In case you missed it, last week CRIA was back in the news claiming that Canadian copyright law is in need of reform, arguing that Canadian digital download sales have not met expectations. The copyright lobby group chose to focus on sales of Gwen Stefani's Hollaback Girl. In the U.S., the song has become the first to reach one million paid downloads. By comparison, in Canada it has hit 20,000 paid downloads. CRIA argues that based on population and broadband penetration rates, the Canadian figure should be 150,000.
I find this argument rather remarkable. CRIA is obviously hoping to convince Canadian Heritage Minister Bev Oda and Industry Minister Maxime Bernier that the Canadian digital music market has been hurt by the absence of anti-circumvention legislation, yet the notion that music sales are a function of population size and broadband access is certainly subject to challenge.
Canada trails behind the U.S. in online sales in many sectors – clothes, jewelry, toys – to name three. Why? To start, broadband access is a minor factor in e-commerce. Far more important is choice. In the U.S., the market for clothes, jewelry, and toys is far more developed with consumers enjoying much more choice and competition. With better choice, consumers are more willing to buy online.
The same is true for online music sales. The Canadian online music market was slower develop, with services such as iTunes taking months to establish a Canadian version. Indeed, Canadian sales have followed a similar path to that experienced in the U.S. as it always takes time for new products and services to find their market. The similarities exist despite the fact that the U.S. version of iTunes has more than two million songs along with videos and television shows. The Canadian iTunes has half as much music (a paltry Canadian content selection with virtually no French language music) and no television shows.
In the broader online music market, the industry's own website lists six Canadian services offering 1.2 million songs. In the U.S., there are 38 services offering 22.1 million songs. This is not a legal issue. With Apple, Napster, and Bell's recent purchase of Puretracks, there are big names involved in the Canadian market, however, the smaller market has clearly left consumers with a much less choice and correspondingly fewer sales.
Moreover, the focus on a foreign artist such as Stefani is truly puzzling. Canadian cultural policy is full of initiatives to promote Canadian music. The notion that Canadians should buy the same music as people in the U.S. runs counter to everything that Canadian Heritage is trying to achieve. In fact, Canadian tastes in music are not the same as those in the U.S. Consider the top downloads on Apple iTunes. As of Friday, there were only three songs that appeared on both lists, reflecting the different cultural choices between our two countries.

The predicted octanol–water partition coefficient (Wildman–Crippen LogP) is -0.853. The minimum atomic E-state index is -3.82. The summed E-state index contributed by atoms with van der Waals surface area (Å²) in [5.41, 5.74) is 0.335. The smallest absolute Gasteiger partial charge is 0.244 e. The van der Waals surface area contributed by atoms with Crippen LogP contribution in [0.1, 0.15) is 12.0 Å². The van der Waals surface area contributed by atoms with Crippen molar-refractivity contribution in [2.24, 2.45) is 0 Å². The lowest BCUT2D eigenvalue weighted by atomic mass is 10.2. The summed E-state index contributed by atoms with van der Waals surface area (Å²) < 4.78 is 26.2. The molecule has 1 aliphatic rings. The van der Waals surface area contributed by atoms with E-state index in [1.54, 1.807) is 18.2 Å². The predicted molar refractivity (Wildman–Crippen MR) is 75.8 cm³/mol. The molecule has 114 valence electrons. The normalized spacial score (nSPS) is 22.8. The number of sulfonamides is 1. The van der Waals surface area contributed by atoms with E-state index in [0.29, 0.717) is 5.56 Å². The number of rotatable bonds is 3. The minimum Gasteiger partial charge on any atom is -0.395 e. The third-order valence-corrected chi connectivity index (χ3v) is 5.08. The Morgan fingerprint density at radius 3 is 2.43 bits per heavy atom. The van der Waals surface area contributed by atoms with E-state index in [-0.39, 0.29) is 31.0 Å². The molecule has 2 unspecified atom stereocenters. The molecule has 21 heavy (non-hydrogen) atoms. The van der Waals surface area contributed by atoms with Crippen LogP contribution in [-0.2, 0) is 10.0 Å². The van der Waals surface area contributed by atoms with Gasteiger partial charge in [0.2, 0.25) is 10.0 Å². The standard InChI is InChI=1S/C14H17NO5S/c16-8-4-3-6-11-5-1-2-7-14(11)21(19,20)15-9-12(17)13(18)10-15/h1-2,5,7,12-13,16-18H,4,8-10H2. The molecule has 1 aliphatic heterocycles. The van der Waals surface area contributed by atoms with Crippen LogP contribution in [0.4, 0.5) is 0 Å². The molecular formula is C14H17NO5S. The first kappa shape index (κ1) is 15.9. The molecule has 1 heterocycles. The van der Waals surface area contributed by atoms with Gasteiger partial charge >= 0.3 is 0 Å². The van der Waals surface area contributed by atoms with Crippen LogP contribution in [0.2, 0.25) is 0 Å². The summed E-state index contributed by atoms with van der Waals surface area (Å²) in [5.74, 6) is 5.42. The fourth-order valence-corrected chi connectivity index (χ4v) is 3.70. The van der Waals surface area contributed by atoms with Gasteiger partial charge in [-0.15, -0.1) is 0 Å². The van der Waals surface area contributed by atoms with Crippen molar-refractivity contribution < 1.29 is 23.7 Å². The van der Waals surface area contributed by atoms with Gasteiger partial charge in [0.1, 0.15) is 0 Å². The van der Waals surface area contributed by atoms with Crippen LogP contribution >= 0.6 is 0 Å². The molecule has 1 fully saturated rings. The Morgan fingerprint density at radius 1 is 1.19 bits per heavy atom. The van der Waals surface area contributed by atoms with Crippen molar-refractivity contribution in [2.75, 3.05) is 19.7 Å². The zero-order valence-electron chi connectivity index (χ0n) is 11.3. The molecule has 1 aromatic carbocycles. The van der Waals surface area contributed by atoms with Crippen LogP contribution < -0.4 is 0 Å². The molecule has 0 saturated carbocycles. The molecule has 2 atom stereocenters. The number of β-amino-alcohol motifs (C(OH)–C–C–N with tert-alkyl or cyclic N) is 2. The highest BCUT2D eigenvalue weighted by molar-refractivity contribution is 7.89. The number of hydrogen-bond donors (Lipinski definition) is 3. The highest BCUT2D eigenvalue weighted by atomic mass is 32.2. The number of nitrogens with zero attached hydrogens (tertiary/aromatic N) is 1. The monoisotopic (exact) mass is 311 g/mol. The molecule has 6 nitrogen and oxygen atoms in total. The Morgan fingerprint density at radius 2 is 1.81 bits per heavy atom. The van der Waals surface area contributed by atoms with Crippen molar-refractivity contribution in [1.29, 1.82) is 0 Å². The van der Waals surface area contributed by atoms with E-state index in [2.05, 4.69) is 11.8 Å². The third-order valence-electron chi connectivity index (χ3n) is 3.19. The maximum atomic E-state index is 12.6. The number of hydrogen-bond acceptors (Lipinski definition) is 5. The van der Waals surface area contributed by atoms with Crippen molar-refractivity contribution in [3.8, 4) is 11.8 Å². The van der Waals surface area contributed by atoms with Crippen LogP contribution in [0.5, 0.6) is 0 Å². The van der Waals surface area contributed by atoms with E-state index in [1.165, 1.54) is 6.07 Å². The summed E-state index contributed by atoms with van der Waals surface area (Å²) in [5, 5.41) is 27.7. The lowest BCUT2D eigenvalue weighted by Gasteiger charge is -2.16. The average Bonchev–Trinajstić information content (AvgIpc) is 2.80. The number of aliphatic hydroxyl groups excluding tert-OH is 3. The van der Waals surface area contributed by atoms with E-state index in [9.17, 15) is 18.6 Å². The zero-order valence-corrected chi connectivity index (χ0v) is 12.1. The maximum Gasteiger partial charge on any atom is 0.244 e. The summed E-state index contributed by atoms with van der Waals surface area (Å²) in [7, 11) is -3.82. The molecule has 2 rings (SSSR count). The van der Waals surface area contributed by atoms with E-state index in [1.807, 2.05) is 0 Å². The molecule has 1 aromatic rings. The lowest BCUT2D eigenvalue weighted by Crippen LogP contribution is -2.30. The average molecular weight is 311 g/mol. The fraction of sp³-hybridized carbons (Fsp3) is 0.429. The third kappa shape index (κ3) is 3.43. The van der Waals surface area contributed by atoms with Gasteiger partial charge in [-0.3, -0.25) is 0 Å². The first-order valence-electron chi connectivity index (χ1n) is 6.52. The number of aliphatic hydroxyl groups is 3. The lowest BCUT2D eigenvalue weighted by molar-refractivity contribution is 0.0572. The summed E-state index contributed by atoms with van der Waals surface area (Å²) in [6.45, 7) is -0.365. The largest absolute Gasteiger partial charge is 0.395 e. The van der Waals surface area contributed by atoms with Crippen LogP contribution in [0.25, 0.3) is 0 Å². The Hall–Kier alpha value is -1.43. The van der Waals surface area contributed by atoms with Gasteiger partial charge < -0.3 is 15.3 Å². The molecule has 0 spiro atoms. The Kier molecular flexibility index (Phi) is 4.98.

Governments should always be skeptical when they are told what sales should be since this typically amounts to little more than one industry seeking government assistance to intervene in the free market. The Canadian online music market could be better but it should be up to the industry, not government, to get that done.
More Music and Markets: In my haste to simply respond to CRIA's obviously flawed analysis, I neglected to add an important point. No doubt some may argue that the weak Canadian online music services (any service that offers half as much as its American cousin and neglects the Quebec music market as iTunes does can hardly be considered good) is a result of the absence of anti-circumvention legislation (ie. competitors will not enter the market without additional legal protections). While the same argument was made by CRIA years ago when Brian Robertson claimed that no one would enter the market without copyright reform, history has clearly shown that to be false. The delays in entering the Canadian market were due to licensing issues, not the law.
Moreover, if there is a problem with the Canadian online music market it is not the lack of anti-circumvention legislation but rather the debilitating effect of SOCAN, CMRRA, and the copyright collectives who are demanding at least 40 percent of the gross revenues of such services. As I wrote nearly a year ago, "the true threat to that future [the development of an economically viable download market] does not come from peer-to-peer downloads that is already subject to compensation through the private copying levy but rather from collectives that seem determined to receive a very large share of a very tiny market." The full effect of the collective cash grab is beginning to emerge as some music services have dropped out of Copyright Board proceedings. If the government really wants to address the online music market, addressing the copyright collective problem would be a good place to start.